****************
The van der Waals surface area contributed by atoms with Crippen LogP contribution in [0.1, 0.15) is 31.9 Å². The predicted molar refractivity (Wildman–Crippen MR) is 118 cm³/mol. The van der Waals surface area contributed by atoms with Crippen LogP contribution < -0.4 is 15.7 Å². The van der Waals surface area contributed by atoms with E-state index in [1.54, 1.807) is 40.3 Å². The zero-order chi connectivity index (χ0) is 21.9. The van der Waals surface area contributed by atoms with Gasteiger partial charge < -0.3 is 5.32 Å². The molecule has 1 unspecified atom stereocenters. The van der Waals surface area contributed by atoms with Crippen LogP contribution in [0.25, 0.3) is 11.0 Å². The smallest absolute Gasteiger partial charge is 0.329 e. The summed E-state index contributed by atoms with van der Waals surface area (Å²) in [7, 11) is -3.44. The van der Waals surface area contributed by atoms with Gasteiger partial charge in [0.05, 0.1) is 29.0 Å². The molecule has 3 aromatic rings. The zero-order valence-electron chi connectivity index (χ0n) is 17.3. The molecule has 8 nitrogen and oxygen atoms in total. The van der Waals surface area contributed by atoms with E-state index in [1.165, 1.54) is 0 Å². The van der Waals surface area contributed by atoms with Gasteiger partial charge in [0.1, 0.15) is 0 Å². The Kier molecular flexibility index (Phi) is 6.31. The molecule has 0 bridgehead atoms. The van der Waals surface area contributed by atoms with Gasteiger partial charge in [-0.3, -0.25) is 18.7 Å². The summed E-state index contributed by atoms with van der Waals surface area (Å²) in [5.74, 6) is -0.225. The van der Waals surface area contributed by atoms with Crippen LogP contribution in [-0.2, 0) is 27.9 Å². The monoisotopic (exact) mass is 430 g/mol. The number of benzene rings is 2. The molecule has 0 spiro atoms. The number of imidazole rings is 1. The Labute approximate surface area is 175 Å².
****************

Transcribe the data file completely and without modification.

The van der Waals surface area contributed by atoms with Crippen LogP contribution in [0.1, 0.15) is 31.9 Å². The predicted molar refractivity (Wildman–Crippen MR) is 118 cm³/mol. The van der Waals surface area contributed by atoms with Crippen LogP contribution < -0.4 is 15.7 Å². The van der Waals surface area contributed by atoms with E-state index in [1.54, 1.807) is 40.3 Å². The zero-order chi connectivity index (χ0) is 21.9. The van der Waals surface area contributed by atoms with Gasteiger partial charge < -0.3 is 5.32 Å². The molecule has 1 unspecified atom stereocenters. The van der Waals surface area contributed by atoms with Crippen LogP contribution in [0.25, 0.3) is 11.0 Å². The smallest absolute Gasteiger partial charge is 0.329 e. The summed E-state index contributed by atoms with van der Waals surface area (Å²) in [7, 11) is -3.44. The van der Waals surface area contributed by atoms with Gasteiger partial charge in [0.05, 0.1) is 29.0 Å². The molecule has 3 aromatic rings. The zero-order valence-electron chi connectivity index (χ0n) is 17.3. The molecule has 8 nitrogen and oxygen atoms in total. The van der Waals surface area contributed by atoms with E-state index in [1.165, 1.54) is 0 Å². The van der Waals surface area contributed by atoms with Gasteiger partial charge in [0.1, 0.15) is 0 Å². The Kier molecular flexibility index (Phi) is 6.31. The molecule has 0 bridgehead atoms. The van der Waals surface area contributed by atoms with Gasteiger partial charge in [-0.3, -0.25) is 18.7 Å². The summed E-state index contributed by atoms with van der Waals surface area (Å²) in [5.74, 6) is -0.225. The van der Waals surface area contributed by atoms with Crippen LogP contribution in [-0.2, 0) is 27.9 Å². The monoisotopic (exact) mass is 430 g/mol. The number of benzene rings is 2. The molecule has 0 spiro atoms. The number of imidazole rings is 1. The Labute approximate surface area is 175 Å².